GM is pushing for automakers to work together on software so that in theory customers would get better technology faster. If automakers were able to standardize software, we could see vehicles like the upcoming 2024 Chevrolet Silverado EV and the 2025 Ram 1500 REV sharing some technology. GM is joining a group called Connected Vehicle Systems Alliance which is focused on accelerating automotive innovation.
“General Motors intends to play a leading role in unifying a global community of creative developers while reducing the time it takes for the industry, from automotive manufacturers to suppliers, to develop and integrate these features,” said Frank Ghenassia, executive chief architect of Software Defined Vehicles at General Motors. “By sharing existing technologies now in production, GM hopes to accelerate the development of an ecosystem that we can leverage to integrate third-party software at reduced engineering cost. This, in turn, can help lower the cost for customers and reduce time to market while opening the door for customers to gain access to more applications.”
Sharing Technology to Bring Down Overall Costs
Obviously, every automaker wants the technology that they are using to become the standard, but if they can find common ground on some of the systems, it would save every automaker money. With a huge company like GM joining COVESA, it improves the chances that they will find platforms they can cooperate on.
General Motors says that it is contributing vehicle services software called “uServices” to the automotive software developer community. uServices aims to standardize software to securely access vehicle systems. Creating a standardized interface would help development of software required by Software Defined Vehicles (SDVs). Nearly all EVs are Software Defined Vehicles.
GM recently committed to SDV standardization. In April, the company announced it would share uProtocol with the Eclipse Foundation. GM wants to see one standard that would connect automotive applications and services in all vehicles, not just in GM products or in vehicles. GM would also like to see the standards create efficiency across phones and other devices that communicate with vehicles as well.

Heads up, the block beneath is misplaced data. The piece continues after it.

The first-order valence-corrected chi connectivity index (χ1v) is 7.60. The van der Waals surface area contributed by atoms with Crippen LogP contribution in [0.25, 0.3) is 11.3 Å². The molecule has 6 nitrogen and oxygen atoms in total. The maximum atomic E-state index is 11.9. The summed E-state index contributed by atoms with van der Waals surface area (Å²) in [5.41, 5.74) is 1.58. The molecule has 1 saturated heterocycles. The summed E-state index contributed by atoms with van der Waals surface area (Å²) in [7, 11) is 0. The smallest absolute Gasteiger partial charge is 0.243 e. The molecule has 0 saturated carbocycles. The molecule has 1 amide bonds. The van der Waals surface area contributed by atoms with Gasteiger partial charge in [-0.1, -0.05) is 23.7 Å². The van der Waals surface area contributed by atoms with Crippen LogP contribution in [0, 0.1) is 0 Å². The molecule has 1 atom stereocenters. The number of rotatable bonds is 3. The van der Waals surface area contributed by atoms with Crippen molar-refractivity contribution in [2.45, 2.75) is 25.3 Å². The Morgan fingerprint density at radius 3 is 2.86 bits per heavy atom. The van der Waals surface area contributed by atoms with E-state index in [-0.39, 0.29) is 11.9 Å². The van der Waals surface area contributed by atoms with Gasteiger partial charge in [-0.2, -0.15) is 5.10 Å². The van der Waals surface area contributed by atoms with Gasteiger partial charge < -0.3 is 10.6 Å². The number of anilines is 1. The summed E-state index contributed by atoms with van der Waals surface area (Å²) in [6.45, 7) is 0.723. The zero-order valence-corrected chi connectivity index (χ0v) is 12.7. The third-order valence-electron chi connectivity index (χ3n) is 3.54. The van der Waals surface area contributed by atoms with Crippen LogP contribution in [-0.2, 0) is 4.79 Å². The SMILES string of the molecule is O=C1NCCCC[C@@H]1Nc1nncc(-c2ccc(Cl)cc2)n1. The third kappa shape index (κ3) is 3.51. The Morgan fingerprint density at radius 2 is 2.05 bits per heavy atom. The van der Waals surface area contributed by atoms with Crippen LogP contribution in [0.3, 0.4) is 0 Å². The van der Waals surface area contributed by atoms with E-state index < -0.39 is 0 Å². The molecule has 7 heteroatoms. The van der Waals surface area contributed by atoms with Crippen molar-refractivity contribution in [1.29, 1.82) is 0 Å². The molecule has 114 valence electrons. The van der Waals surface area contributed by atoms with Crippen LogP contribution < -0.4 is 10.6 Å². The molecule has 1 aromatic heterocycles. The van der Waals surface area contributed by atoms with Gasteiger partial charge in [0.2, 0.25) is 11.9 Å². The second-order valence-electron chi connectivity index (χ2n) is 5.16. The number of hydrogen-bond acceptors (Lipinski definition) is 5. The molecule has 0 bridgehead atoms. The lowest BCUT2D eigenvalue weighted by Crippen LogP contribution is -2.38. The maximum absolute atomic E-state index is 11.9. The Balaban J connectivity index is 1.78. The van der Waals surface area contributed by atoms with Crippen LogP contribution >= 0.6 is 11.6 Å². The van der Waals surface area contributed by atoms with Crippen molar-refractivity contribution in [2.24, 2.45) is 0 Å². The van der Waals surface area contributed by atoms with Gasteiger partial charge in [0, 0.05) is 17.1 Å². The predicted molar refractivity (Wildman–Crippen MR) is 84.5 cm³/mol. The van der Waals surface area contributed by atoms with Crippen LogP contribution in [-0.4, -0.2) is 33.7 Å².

According to GM, “While uProtocol serves as the backbone for more efficient vehicle software development across the industry, uServices is meant to set standards for interfacing with vehicle features and communicating through that backbone, serving as a standard API to abstract vehicle services, enabling a unified connected vehicle ecosystem. COVESA’s community brings extensive experience in the software services space. Introducing uProtocol and uServices across two organizations links strong areas of experience and drives more unified collaboration across a greater population of contributors.”
“COVESA is very pleased to have GM as another global OEM actively contributing to our open-source community,” said Steve Crumb, executive director at COVESA. “uServices is a great addition to the growing set of open-source solutions hosted by COVESA and made openly available for enhancement and adoption among a growing number of automotive stakeholders.”
How Collaborating Would Help the Consumers
The most obvious upside is that if the automakers would work together on the software, it would help reduce the research and development costs for the automotives. Instead of each company trying to reinvent the wheel every day, they could start with a similar platform and each company could tweak their own vehicles. The collaboration could also help bring auto repair costs down. If a vehicle has a bug in its software system, a number of different dealerships might be able to solve it. The problems will continue to get more complicated as the electrified vehicles become more reliant on software. Starting from common ground might help everyone.
Mary Conway is a professional automotive journalist and has decades of experience specializing in automotive news analysis. She covered the Detroit Three for more than twenty years for the ABC affiliate, in Detroit. Her affection for the Motor City comes naturally. Her father ran a gas station while Mary was growing up, in Wisconsin.
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